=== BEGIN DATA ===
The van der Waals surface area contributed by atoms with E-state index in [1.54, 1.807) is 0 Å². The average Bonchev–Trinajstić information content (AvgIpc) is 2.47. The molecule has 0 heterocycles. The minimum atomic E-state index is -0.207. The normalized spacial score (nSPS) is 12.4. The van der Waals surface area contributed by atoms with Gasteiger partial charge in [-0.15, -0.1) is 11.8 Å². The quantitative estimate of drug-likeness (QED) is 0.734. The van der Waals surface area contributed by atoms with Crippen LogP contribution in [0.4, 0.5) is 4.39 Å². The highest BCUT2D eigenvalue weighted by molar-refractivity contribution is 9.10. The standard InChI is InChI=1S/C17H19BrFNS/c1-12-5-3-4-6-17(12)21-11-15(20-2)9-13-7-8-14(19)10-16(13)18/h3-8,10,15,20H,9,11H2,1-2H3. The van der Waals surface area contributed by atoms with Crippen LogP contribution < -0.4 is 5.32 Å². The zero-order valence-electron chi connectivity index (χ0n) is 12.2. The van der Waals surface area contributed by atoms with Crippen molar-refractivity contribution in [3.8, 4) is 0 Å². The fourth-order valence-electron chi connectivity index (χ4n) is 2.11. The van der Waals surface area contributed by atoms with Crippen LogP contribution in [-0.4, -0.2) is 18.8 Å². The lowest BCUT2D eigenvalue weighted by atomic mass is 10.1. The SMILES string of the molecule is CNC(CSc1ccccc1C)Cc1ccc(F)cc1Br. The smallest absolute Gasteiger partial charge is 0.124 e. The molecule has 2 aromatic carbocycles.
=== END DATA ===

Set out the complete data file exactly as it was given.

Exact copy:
The van der Waals surface area contributed by atoms with E-state index in [1.54, 1.807) is 0 Å². The average Bonchev–Trinajstić information content (AvgIpc) is 2.47. The molecule has 0 heterocycles. The minimum atomic E-state index is -0.207. The normalized spacial score (nSPS) is 12.4. The van der Waals surface area contributed by atoms with Gasteiger partial charge in [-0.15, -0.1) is 11.8 Å². The quantitative estimate of drug-likeness (QED) is 0.734. The van der Waals surface area contributed by atoms with Crippen LogP contribution in [0.4, 0.5) is 4.39 Å². The highest BCUT2D eigenvalue weighted by molar-refractivity contribution is 9.10. The standard InChI is InChI=1S/C17H19BrFNS/c1-12-5-3-4-6-17(12)21-11-15(20-2)9-13-7-8-14(19)10-16(13)18/h3-8,10,15,20H,9,11H2,1-2H3. The van der Waals surface area contributed by atoms with Crippen LogP contribution < -0.4 is 5.32 Å². The zero-order valence-electron chi connectivity index (χ0n) is 12.2. The van der Waals surface area contributed by atoms with Crippen molar-refractivity contribution in [3.8, 4) is 0 Å². The fourth-order valence-electron chi connectivity index (χ4n) is 2.11. The van der Waals surface area contributed by atoms with Crippen LogP contribution in [-0.4, -0.2) is 18.8 Å². The lowest BCUT2D eigenvalue weighted by atomic mass is 10.1. The SMILES string of the molecule is CNC(CSc1ccccc1C)Cc1ccc(F)cc1Br. The smallest absolute Gasteiger partial charge is 0.124 e. The molecule has 2 aromatic carbocycles.